By Colby Etherton
Caption: Photo via KLRD.com
The second round of Democratic debates took place in Detroit, Michigan, on July 30 and 31 — split into two nights to feature all twenty candidates who qualified for the stage. There was one common theme that emerged from both nights: the ongoing battle between progressives and moderates within the Democratic Party.
The July 30 debate featured U.S. Senator Elizabeth Warren and U.S. Senator Bernie Sanders, largely having to defend their policy proposals (mainly, “Medicare for All”) against a slew of moderates who warned that if the party moved too far to the left, they’d be handing Donald Trump another four years in office. U.S. Representative John Delaney, Montana Governor Steve Bullock, and former Colorado Governor John Hickenlooper were just a handful of moderates challenging Warren and Sanders’ push for bigger ideas and structural change within our government.
By contrast, the July 31 debate saw former U.S. Vice President Joe Biden and U.S. Senator Kamala Harris front and center, taking hits from both sides of the stage for their records and past statements. U.S. Representative Tulsi Gabbard challenged Sen. Harris on her record as Attorney General of California opposing the legalization of marijuana and blocking further DNA testing for a man on death row believed to be innocent. Vice President Biden was accused of leaning on former U.S. President Barack Obama’s record when it benefitted him, and dodging accountability when it didn’t.
An ideological battle is starting to brew within the Democratic Party, with two very different viewpoints on how to defeat President Donald Trump at the ballot box in 2020. Those who are on the further left end of the spectrum seem to hold the belief that since our government has a myriad of issues and is fundamentally failing to deliver for the American populace, it needs complete restructuring. And those who fall into a more establishment or moderate side of the party appear to want to keep their focus on winning over independents and moderates.
Personally, I find that the Democratic Party as a whole has had an issue with marketing itself to the public for quite some time, whether it be ensuring all Americans are covered in our healthcare system, common-sense gun legislation that strengthens background checks and bans assault weapons, acting on climate change, or making college more affordable. These are all issues that a large percentage of the public supports, yet for some reason, so many people are apprehensive about voting for Democrats. It doesn’t help that media outlets like FOX News spread blatant misinformation. Nonetheless, it’s the job of Democrats to telegraph their platform in a way that appeals to the majority of people in this country.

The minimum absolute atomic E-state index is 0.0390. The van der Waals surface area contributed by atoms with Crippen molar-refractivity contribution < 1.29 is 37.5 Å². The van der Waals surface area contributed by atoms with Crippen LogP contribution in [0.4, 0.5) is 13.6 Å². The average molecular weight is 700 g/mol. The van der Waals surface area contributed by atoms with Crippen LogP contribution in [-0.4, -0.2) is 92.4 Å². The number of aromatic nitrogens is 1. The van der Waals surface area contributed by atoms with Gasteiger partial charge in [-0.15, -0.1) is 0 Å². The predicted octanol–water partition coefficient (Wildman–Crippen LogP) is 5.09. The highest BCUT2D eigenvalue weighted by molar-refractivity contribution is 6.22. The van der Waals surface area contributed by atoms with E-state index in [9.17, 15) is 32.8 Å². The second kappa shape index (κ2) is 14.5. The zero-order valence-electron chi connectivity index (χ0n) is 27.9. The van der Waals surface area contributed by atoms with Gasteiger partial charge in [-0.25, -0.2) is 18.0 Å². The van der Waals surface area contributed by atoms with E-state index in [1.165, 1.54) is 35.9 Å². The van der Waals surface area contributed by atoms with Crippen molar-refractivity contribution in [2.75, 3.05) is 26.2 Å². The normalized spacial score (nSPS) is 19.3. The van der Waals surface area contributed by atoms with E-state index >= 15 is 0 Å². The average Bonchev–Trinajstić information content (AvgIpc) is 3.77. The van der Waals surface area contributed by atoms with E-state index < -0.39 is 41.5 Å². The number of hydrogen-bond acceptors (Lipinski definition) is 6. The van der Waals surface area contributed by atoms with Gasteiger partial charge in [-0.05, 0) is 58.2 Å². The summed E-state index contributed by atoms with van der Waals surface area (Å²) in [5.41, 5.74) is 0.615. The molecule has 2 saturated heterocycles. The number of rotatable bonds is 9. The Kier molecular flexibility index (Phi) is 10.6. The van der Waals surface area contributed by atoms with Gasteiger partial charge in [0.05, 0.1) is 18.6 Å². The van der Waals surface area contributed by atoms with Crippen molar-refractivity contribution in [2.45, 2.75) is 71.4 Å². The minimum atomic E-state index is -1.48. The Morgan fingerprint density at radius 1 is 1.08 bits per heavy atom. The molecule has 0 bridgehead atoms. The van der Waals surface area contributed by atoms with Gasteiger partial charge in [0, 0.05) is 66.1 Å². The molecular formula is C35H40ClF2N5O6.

Regardless of who ends up as the Democratic nominee (my money is on Elizabeth Warren or Joe Biden), my hope is that the party will coalesce around that person. Yet at the same time, I doubt an election can be won with just the excitement and galvanizing of a single party as a whole. Democrats in the 2018 midterms largely made gains (in the House of Representatives) because districts that voted for Trump in 2016 ended up voting for a Democratic representative in 2018, and naturally, that meant that independents and more moderate Republicans dissatisfied with Trump switched over. While I don’t think a centrist platform is the right answer, I don’t think veering hard to the left is either. The Democratic platform needs to be progressive and forward thinking, but also sensible and able to appeal to independents.
Healthcare is the definitive issue that Democrats are wrestling with, and the 2018 midterms were largely won because Democratic candidates vowed to protect the Affordable Care Act and prevent people with preexisting conditions from being denied health insurance. Republicans came within spitting distance of repealing the ACA (Senator John McCain famously voted “no” on its repeal, upholding it 51-49), and the threat of millions of people losing their insurance was a prime motivator for voters. So, it’s puzzling to me that a number of Democrats are essentially chucking the ACA out the window and are stumping for a single-payer system where private insurance (outside of supplemental insurance for, say, cosmetic surgery), would be done away with. It’s never a good idea to tell voters that their health insurance will be replaced. “Medicare for All” as a policy proposal needs to be rethought or, at least, made a little more nuanced.